4) ‘Making it’. Many young leaders I encounter are obsessed with ‘making it’, the problem is that our understanding of success is defined by culture rather than by scripture. As I get around consulting, leaders of Churches, Mission Agencies, and Christian Aid Agencies tell me that they have no problem with young leaders wanting to get involved, what they have a problem with is finding young leaders who want to do the hard yards, who want to be unsung heroes. God only calls a tiny handful of leaders to have a public profile, what we need is an army of leaders who are happy to obediently be invisible servants, who are happy to have their good works only seen by God.

5) Living as a Contradiction. A number of recent surveys have found that large segments of Evangelicals privately do not hold to evangelical beliefs. Ron Sider’s book The Scandal of the Evangelical Conscience points out that Evangelicals behaviour is no different to that of those who do not hold to faith and in many cases worse. One of the traits of contemporary culture is what Danel Gergen in his book The Saturated Self calls multiphrenia, that is the ability to hold contradictory beliefs at the same time without a sense of guilt or cognitive dissonance. Sadly Christians have begun to mirror this phenomenon. Many young Christians and many young Christian leaders pick and choose what parts of the gospel they want to adhere to and seem to not feel the guilt that past generations did about doing so.  

6) Partial Accountability. The trend in Christian circles in the last 20 years has been one of high accountability around the area of sexual sin. Many leaders have accountability partners who ask them about their struggles with lust, there are even technologies available to keep leaders accountable in terms of their internet usuage, you can purchase systems which will remove sexual content from the movies that you watch. All this for many is very helpful. However we have not seen an accompanying concern about the sins of selfish ambition, self obsession and arrogance, all of which can be just as damaging as sexual sin. Sadly often such traits are encouraged as mark’s of leadership, and humility seems to be passe. Gen Y’s confidence is a wonderful resource for the kingdom yet it like all gifts contains a dangerous counterpoint of ambition and arrogance if left unchecked.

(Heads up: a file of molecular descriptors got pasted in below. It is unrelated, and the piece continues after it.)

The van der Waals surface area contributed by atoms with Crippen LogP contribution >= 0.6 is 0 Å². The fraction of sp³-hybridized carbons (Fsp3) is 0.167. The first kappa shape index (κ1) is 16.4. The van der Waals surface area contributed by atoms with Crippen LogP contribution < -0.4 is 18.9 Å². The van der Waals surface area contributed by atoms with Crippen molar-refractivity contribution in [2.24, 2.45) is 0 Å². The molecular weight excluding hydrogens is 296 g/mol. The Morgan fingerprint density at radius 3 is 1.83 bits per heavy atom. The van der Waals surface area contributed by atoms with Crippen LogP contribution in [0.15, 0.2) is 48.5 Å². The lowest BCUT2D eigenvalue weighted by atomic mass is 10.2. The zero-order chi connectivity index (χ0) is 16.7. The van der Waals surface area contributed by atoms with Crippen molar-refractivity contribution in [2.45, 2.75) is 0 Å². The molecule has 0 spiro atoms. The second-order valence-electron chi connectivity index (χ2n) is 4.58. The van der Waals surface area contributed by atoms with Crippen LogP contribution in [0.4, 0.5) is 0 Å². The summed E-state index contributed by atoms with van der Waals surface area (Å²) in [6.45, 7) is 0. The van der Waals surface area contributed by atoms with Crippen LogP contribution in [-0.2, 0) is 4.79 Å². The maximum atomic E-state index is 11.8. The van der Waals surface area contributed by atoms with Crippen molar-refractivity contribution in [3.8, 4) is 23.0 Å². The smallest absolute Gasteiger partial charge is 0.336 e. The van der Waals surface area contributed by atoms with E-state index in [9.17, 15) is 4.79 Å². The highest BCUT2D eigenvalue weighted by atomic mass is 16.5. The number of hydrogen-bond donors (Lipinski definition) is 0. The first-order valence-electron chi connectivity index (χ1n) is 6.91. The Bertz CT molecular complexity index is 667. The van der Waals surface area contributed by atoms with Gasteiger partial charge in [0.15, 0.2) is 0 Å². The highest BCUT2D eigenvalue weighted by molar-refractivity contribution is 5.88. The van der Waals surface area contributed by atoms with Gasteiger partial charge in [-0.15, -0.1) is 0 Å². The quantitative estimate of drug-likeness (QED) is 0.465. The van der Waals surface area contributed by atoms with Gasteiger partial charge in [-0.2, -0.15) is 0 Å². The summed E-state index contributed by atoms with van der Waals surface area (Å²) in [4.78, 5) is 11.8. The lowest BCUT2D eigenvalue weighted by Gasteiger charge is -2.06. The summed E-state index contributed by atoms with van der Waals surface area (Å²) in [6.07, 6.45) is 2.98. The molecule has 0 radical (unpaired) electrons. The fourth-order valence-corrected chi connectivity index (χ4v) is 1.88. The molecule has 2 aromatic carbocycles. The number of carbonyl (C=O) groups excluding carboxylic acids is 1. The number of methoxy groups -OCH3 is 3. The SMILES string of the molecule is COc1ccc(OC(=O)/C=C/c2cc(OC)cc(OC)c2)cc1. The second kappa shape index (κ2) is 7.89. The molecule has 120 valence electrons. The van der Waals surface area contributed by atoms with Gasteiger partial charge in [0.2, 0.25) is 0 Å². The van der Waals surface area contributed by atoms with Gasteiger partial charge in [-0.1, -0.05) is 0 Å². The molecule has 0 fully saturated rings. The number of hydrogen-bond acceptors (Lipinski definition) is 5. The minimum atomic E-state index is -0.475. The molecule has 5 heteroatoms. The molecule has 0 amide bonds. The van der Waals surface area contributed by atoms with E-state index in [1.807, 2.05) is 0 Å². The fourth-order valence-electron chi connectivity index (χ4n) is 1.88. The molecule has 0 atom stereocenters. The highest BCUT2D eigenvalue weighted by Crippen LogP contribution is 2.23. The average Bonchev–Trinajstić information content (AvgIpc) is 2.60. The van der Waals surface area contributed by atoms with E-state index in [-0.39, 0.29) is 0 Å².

7) Therapeutic Faith. Many of the people whom I have spoken to feel some sense of confusion over what has happened. How do they process the fact that they felt so moved by Mike Guglielmucci’s testimony, that particularly his appearance at Hillsong was so moving. They ask the question how could something that feels so right be so wrong? The short answer is that we all got played like suckers by a seemingly premeditated and well acted charade. The reason that so many of the young adults feel so torn over this is that we have taken on what some label as a ttherapeutic faith, that is a faith in which feelings rule over facts, in which the heart beats the head. A faith that is built only upon feelings can truck along nicely until the rough weather comes along, and this whole scandal is rough weather. Our culture values pleasure and feelings over almost everything else, we need faith’s in which our hearts and our heads work in tandem. A faith that is only heart driven has no discernment. the word warned of false prophets, we must take everything we feel and experience back to scripture to be weighed.

As we examine the Mike Guglielmucci scandal we can see the all of these elements coming together. It is a tragic situation which has hurt thousands. However some good can come of this. My prayer for young leaders and for young believers, is that a new style of leadership emerges, one that rejects the traps of our culture, one that shuns the glittering lights of hyperreality and instead lives for a mustard seed revolution. In which the first victories are private; the ones that we win in our own lives, in our families lives and in our neighbourhoods. A revolution that models a different reality, a way of living and operating that stands in stark contrast to our world’s values.

We need to rediscover what it is to be kingdom leaders.